“Should I be worried or alarmed or anything?” asked Keller, who left the spy satellite agency in 2010 and now works in private industry.
Not all the interviewees felt the FBI had a responsibility to alert them.
“Perhaps optimistically, I have to conclude that a risk analysis was done and I was not considered a high enough risk to justify making contact,” said a former Air Force chief of staff, retired Gen. Norton Schwartz, who was targeted by Fancy Bear in 2015.
Others argued that the FBI may have wanted to avoid tipping the hackers off or that there were too many people to notify.
“The expectation that the government is going to protect everyone and go back to everyone is false,” said Nicholas Eftimiades, a retired senior technical officer at the Defense Intelligence Agency who teaches homeland security at Pennsylvania State University in Harrisburg and was himself among the targets.
But the government is supposed to try, said Michael Daniel, who served as President Barack Obama’s White House cybersecurity coordinator.
Daniel wouldn’t comment directly on why so many Fancy Bear targets weren’t warned in this case, but he said the issue of how and when to notify people “frankly still needs more work.”
In the absence of any official warning, some of those contacted by AP brushed off the idea that they were taken in by a foreign power’s intelligence service.
“I don’t open anything I don’t recognize,” said Joseph Barnard, who headed the personnel recovery branch of the Air Force’s Air Combat Command.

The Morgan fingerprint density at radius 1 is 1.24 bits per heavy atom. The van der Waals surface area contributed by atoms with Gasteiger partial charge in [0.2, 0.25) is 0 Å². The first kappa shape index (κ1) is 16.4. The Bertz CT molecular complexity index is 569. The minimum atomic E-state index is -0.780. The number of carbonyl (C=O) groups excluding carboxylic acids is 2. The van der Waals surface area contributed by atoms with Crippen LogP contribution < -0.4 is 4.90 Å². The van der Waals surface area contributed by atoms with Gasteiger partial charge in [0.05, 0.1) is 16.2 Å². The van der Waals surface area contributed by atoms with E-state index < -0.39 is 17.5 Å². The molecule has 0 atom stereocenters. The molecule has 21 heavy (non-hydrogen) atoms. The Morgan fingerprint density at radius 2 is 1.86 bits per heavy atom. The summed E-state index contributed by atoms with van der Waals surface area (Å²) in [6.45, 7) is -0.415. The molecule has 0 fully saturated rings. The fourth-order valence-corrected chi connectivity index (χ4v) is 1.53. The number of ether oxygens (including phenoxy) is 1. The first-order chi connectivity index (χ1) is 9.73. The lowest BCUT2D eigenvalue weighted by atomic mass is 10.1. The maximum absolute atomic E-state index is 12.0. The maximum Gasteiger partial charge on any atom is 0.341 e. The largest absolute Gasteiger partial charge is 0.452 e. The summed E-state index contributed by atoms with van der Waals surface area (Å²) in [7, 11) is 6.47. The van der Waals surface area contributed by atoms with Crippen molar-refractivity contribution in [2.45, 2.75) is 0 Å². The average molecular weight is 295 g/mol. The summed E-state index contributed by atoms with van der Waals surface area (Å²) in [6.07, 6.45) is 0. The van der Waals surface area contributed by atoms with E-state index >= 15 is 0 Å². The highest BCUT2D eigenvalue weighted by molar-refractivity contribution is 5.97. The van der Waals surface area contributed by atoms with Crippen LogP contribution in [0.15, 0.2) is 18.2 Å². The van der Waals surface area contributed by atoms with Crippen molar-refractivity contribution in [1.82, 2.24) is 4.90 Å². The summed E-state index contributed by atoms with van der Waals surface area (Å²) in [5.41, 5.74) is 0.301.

That may well be true of Barnard; Secureworks’ data suggests he never clicked the malicious link sent to him in June 2015. But it isn’t true of everyone.
An AP analysis of the data suggests that out of 312 U.S. military and government figures targeted by Fancy Bear, 131 clicked the links sent to them. That could mean that as many as 2 in 5 came perilously close to handing over their passwords.
It’s not clear how many gave up their credentials in the end or what the hackers may have acquired.
Some of those accounts hold emails that go back years, when even many of the retired officials still occupied sensitive posts.
Overwhelmingly, interviewees told AP they kept classified material out of their Gmail inboxes, but intelligence experts said Russian spies could use personal correspondence as a springboard for further hacking, recruitment or even blackmail.
“You start to have information you might be able to leverage against that person,” said Sina Beaghley, a researcher at the RAND Corp. who served on the NSC until 2014.
In the few cases where the FBI did warn targets, they were sometimes left little wiser about what was going on or what to do.
Rob “Butch” Bracknell, a 20-year military veteran who now works in Norfolk, Virginia, said an FBI agent visited him about a year ago to examine his emails and warn him that a “foreign actor” was trying to break into his account.
“He was real cloak-and-dagger about it,” Bracknell said. “He came here to my work, wrote in his little notebook and away he went.”
Left to fend for themselves, some targets have been improvising their cybersecurity.